I wanted to send some photos of me to a friend we're meeting this weekend, which is always rather traumatic.
Photos of myself, I mean. I hate them. I am not photogenic. My friend Diane and I have spent far too much time analyzing why neither of us looks good in photos. We think it has to do with the fact that we both have soft features, as opposed to hard or sharp ones. People with sharp features often look better in photos than in life. In life, their features are too sharp. In pictures, these features are softened and attractively accentuated (or distorted) by something magical in a camera. Let's call it the P factor. P for prettification.
For people with soft features, who can be easier on the eyes of the beholder in real life, face-to-face encounters, this same factor makes them look out of focus and too soft on camera. There is not enough there there. You can usually spot these people because they are either looking away from the camera (or running away, if they're fast) or, if they are looking at it, their eyes are closed or they are squinting in a most unflattering way.
Shamefully, this hatred of my own photographic image has caused me to do some horrible things over the years, like hunt down and rip up photos of myself that I hate. And that's a lot of photos. This is my personal, secret search and destroy mission, and I carry it out every time I visit my mother. I line my pockets with bad photos and then cut them up in private. Sometimes I burn them if I feel there is a chance someone will come along and "recoller les morceaux." This is bad.
One problem I think is that I lack instruction in how to photograph well. How to look relaxed in front of a camera (as opposed to panicked or suspicious, neither of which photographs well as far as a "look" goes), how to look into that lens and seduce it. I have read articles on the subject over the years, and none have helped at all. I've tried everything, and the result is that in photos I look like I'm trying everything and it's just not working for me.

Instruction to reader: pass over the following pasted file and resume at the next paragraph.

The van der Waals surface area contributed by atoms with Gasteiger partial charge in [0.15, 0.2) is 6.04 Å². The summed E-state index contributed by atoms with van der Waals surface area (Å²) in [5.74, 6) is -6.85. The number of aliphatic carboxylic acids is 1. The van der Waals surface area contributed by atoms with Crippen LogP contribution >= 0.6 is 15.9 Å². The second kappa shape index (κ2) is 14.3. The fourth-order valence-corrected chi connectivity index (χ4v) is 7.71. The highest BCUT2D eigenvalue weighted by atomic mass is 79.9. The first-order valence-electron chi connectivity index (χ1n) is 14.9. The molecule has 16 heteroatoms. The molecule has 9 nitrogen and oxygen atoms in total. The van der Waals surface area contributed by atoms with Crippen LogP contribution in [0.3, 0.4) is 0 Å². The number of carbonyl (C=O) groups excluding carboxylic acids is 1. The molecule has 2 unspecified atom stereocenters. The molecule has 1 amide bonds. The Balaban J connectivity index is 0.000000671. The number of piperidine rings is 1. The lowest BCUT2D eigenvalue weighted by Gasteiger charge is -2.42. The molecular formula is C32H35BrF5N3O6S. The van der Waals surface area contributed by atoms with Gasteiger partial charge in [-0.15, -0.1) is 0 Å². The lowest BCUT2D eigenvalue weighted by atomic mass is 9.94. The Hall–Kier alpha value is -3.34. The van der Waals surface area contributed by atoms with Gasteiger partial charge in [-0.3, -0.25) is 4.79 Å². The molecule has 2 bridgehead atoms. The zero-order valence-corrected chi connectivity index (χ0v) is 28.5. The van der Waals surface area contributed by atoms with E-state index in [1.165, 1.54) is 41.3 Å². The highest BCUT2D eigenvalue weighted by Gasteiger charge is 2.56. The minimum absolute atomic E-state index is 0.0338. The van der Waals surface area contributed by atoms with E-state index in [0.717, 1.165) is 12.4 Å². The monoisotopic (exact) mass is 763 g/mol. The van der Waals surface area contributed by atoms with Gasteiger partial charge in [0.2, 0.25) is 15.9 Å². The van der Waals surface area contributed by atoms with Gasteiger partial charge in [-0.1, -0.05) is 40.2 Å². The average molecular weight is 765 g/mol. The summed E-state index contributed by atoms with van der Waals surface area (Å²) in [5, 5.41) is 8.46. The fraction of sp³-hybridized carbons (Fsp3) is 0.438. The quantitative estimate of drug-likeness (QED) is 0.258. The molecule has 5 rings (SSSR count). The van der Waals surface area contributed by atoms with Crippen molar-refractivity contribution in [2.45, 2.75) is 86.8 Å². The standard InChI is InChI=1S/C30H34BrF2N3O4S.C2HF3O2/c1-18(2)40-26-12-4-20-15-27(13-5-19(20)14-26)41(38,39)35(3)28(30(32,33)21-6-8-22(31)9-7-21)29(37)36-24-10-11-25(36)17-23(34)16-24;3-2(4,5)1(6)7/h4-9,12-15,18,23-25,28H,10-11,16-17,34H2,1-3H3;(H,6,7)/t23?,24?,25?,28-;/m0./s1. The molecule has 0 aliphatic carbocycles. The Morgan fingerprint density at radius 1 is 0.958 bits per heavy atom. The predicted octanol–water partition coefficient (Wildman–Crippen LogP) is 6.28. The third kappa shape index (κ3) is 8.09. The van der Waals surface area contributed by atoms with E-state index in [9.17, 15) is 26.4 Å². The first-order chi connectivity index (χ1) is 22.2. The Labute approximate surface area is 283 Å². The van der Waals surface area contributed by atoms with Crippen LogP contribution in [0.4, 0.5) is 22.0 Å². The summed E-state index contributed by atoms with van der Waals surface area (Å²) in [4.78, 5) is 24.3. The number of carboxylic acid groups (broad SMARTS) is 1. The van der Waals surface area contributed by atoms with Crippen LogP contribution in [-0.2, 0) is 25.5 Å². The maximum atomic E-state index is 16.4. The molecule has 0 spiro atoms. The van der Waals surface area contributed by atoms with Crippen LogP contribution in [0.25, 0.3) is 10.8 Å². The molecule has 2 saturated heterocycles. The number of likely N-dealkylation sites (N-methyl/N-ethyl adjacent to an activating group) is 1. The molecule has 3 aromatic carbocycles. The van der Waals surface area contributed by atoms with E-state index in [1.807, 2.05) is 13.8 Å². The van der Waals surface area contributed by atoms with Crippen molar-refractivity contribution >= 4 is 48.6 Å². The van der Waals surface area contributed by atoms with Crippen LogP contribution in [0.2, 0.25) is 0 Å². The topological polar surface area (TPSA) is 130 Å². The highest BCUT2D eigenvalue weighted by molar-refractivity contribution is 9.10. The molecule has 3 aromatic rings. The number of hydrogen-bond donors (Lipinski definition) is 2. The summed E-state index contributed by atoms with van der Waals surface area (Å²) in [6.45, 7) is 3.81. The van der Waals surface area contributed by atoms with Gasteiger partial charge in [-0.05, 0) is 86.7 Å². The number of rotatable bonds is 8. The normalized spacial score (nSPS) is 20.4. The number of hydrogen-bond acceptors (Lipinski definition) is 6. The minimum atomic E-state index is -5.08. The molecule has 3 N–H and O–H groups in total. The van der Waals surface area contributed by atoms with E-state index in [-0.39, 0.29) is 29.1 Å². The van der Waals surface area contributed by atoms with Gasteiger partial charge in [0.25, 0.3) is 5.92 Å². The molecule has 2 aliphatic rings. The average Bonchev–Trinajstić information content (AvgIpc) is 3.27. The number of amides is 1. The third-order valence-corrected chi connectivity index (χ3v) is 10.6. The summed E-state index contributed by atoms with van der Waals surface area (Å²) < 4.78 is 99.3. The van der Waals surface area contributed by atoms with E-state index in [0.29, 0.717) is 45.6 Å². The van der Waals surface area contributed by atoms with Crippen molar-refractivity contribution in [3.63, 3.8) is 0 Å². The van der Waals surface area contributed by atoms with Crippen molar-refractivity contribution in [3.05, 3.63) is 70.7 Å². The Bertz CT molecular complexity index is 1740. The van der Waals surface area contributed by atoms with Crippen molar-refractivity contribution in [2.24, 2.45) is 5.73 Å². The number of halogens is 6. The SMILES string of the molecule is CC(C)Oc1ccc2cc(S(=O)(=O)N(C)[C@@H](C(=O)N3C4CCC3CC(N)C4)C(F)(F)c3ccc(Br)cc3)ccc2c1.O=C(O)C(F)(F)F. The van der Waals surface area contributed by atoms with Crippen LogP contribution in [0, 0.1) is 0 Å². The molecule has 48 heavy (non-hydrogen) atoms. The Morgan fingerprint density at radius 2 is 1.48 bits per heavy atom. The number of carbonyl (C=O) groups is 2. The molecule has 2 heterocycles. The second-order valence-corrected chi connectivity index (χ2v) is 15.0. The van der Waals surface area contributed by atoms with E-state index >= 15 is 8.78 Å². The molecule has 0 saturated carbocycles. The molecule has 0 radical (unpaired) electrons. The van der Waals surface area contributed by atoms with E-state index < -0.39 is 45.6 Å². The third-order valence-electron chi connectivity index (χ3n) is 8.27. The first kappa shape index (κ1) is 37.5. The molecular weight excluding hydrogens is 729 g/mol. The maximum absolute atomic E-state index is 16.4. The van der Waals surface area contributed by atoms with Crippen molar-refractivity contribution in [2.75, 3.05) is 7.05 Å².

There is one photo of me that I actually like. I like it because it looks like me. Or rather, it looks the way I hope I look to the world. It was taken by my ex-daughter-in-law. I am holding her baby. I am lost in thought, probably not listening to whatever is being said. It is an unbearably hot day. My hair is not clean, and is pulled back in one of those clip thingies. I am not wearing any makeup at all. My arms are bare and white--after all, it is late summer.
I cling to this photo and try to understand what it has captured that I recognize and accept as me. I'm not smiling or frowning. I'm not scowling; I'm not talking or eating or gesticulating. I am just sitting there, pretending to listen. And it works.
Moving on to all the other photos I haven't destroyed, they don't work because I am between a frown and a smile, with nowhere to go. When I smile, it seems that invisible fingers point to this one tooth I have that is totally non-aligned. It is crowded behind one of my front teeth. I used to hope nobody noticed it. But one day I was having lunch with the Belgian boyfriend of my Cuban friend Juan. I was talking, and he was staring at my mouth. Finally he said, in response to my brilliant comment about French politics or culture or some other lofty subject, "You know, it would be easy enough to fix that tooth of yours." I don't think I ever forgave him for that. And if I did, let me formally retract the pardon.
The first photo above is the acceptable one. The second is a stand-in for all the bad photos of me. We took it at my friend Caroline's one night, using her mac. It has a feature that allows you to take distorted photos. I actually prefer this deliberately distorted photo to all the inadvertantly distorted photos of me taken by well-meaning people over my lifetime. Seriously, people. You know who you are. It isn't your fault that you take such bad photos of me; blame it on the P factor. Conveniently, the P factor could be the "Peggy" factor.